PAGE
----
The number of women-owned businesses is steadily growing all over the world1—but this growth doesn’t always come easy. In fact, women often face challenges that men don’t – challenges that can negatively affect the success of their business.
These key steps can help women protect their business’ financial future.
Get the support you need.
Women-owned startups receive just 7% of venture funds and take roughly $35,000 less in business financing than their male counterparts.2 In addition, women often find it more difficult to connect with fellow women entrepreneurs or women in leadership positions who can help them along the way. To get the financial and business support they need, women should seek out venture capital firms, networking events, and business centers that are founded or run by women, have a strong history of investing in women, or are designed specifically to help women start and run successful businesses.
Believe in yourself.
According to the Center for Women’s Entrepreneurial Leadership at Babson College, fear of failure is consistently higher among women than men. Many women simply lack the confidence – not the competence – to succeed in a business venture. However, studies have also shown that women-led businesses outperform those led by men. So, while businesses founded or co-founded by women may receive less than half the investment money male entrepreneurs do, businesses with women at the helm deliver higher revenue – on average, more than twice as much per dollar invested.3 So, feel confident in your abilities and you’ll be well on your way to making your business a success!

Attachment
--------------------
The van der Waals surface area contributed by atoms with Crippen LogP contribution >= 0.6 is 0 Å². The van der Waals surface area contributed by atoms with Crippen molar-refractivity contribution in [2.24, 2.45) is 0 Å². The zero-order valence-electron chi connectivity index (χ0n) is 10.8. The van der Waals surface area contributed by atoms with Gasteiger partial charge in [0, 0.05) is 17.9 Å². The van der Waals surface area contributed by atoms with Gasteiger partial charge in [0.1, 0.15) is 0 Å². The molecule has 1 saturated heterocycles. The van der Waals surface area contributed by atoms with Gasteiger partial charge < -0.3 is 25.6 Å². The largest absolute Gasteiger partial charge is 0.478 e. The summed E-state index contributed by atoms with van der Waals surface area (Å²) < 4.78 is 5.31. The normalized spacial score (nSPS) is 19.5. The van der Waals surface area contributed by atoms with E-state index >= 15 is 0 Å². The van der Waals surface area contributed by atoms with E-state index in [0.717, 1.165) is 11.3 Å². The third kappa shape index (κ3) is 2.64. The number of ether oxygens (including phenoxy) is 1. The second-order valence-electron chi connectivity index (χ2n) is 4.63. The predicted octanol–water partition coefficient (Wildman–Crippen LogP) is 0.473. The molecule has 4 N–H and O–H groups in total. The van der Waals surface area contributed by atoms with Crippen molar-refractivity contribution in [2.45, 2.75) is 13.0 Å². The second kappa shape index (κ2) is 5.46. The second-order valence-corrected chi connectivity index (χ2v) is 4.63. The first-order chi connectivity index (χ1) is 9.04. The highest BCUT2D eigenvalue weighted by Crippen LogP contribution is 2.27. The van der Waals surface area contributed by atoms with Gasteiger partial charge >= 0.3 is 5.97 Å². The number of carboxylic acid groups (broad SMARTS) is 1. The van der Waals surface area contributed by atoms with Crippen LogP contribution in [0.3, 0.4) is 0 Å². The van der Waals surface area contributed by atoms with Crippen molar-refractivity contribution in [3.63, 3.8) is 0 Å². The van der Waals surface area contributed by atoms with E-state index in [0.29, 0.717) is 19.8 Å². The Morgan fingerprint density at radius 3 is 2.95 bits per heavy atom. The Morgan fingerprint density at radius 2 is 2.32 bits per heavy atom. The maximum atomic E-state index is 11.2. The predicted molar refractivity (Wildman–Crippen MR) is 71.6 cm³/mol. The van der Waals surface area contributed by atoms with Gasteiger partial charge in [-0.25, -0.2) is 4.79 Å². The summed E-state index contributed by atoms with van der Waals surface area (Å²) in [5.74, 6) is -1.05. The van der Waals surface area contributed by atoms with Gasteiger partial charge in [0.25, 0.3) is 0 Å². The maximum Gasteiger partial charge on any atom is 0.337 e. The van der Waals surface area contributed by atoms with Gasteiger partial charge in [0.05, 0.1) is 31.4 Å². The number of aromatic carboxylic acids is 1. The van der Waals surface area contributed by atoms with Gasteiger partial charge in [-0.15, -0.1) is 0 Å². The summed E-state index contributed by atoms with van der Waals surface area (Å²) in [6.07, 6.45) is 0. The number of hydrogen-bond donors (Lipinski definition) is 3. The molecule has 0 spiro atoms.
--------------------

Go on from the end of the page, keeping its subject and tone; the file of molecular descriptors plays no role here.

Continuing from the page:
Find the right work/life balance.
Many women business owners are not just entrepreneurs but wives and mothers too. Finding the right balance between the different parts of your life can be challenging, but is not impossible. Look to others for support so you don’t have to carry the burden yourself; set realistic expectations and boundaries; and set aside time for yourself. Learning to say “no” and to stop comparing yourself to others is also important. In many ways, being an entrepreneur may actually help you – because you’re in charge of your own career, instead of having someone else make the rules.
Get the insurance coverage you need.
If something happens to your business – say you suffer a cyberattack, property damage, or you are sued because of an error you made in providing a professional service – you’ll want to have the right insurance policies in place to help you get back on track. Here are some key insurance coverages to consider purchasing for your business:
3 Why Women-Owned Startups Are a Better Bet, Boston Consulting Group